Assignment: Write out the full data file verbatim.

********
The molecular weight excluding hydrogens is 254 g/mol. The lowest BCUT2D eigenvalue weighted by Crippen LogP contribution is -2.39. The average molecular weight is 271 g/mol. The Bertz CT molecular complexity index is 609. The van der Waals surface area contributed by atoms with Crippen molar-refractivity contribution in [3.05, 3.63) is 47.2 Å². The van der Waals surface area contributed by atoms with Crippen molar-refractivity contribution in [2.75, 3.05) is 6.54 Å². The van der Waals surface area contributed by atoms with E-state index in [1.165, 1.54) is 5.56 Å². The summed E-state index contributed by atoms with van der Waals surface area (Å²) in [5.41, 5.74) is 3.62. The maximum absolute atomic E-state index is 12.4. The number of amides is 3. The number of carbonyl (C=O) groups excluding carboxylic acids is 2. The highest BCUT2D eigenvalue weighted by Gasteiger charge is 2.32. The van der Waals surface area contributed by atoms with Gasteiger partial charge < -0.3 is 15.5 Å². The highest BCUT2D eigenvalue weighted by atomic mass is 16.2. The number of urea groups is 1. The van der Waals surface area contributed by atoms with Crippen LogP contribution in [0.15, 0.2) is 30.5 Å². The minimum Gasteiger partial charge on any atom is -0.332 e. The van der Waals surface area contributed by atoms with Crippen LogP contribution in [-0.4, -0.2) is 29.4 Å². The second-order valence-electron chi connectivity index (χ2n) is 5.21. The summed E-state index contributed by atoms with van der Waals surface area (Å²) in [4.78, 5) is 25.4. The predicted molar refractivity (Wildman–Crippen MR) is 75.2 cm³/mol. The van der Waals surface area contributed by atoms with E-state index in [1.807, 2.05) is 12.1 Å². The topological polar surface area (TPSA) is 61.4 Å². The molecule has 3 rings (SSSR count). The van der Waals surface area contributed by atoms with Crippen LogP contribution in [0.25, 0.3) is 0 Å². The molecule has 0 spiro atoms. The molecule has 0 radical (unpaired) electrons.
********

The molecular weight excluding hydrogens is 254 g/mol. The lowest BCUT2D eigenvalue weighted by Crippen LogP contribution is -2.39. The average molecular weight is 271 g/mol. The Bertz CT molecular complexity index is 609. The van der Waals surface area contributed by atoms with Crippen molar-refractivity contribution in [3.05, 3.63) is 47.2 Å². The van der Waals surface area contributed by atoms with Crippen molar-refractivity contribution in [2.75, 3.05) is 6.54 Å². The van der Waals surface area contributed by atoms with E-state index in [1.165, 1.54) is 5.56 Å². The summed E-state index contributed by atoms with van der Waals surface area (Å²) in [5.41, 5.74) is 3.62. The maximum absolute atomic E-state index is 12.4. The number of amides is 3. The number of carbonyl (C=O) groups excluding carboxylic acids is 2. The highest BCUT2D eigenvalue weighted by Gasteiger charge is 2.32. The van der Waals surface area contributed by atoms with Gasteiger partial charge < -0.3 is 15.5 Å². The highest BCUT2D eigenvalue weighted by atomic mass is 16.2. The number of urea groups is 1. The van der Waals surface area contributed by atoms with Crippen LogP contribution in [0.15, 0.2) is 30.5 Å². The minimum Gasteiger partial charge on any atom is -0.332 e. The van der Waals surface area contributed by atoms with Crippen LogP contribution in [-0.4, -0.2) is 29.4 Å². The second-order valence-electron chi connectivity index (χ2n) is 5.21. The summed E-state index contributed by atoms with van der Waals surface area (Å²) in [4.78, 5) is 25.4. The predicted molar refractivity (Wildman–Crippen MR) is 75.2 cm³/mol. The van der Waals surface area contributed by atoms with E-state index in [1.807, 2.05) is 12.1 Å². The topological polar surface area (TPSA) is 61.4 Å². The molecule has 3 rings (SSSR count). The van der Waals surface area contributed by atoms with Crippen LogP contribution in [0.25, 0.3) is 0 Å². The molecule has 0 spiro atoms. The molecule has 0 radical (unpaired) electrons.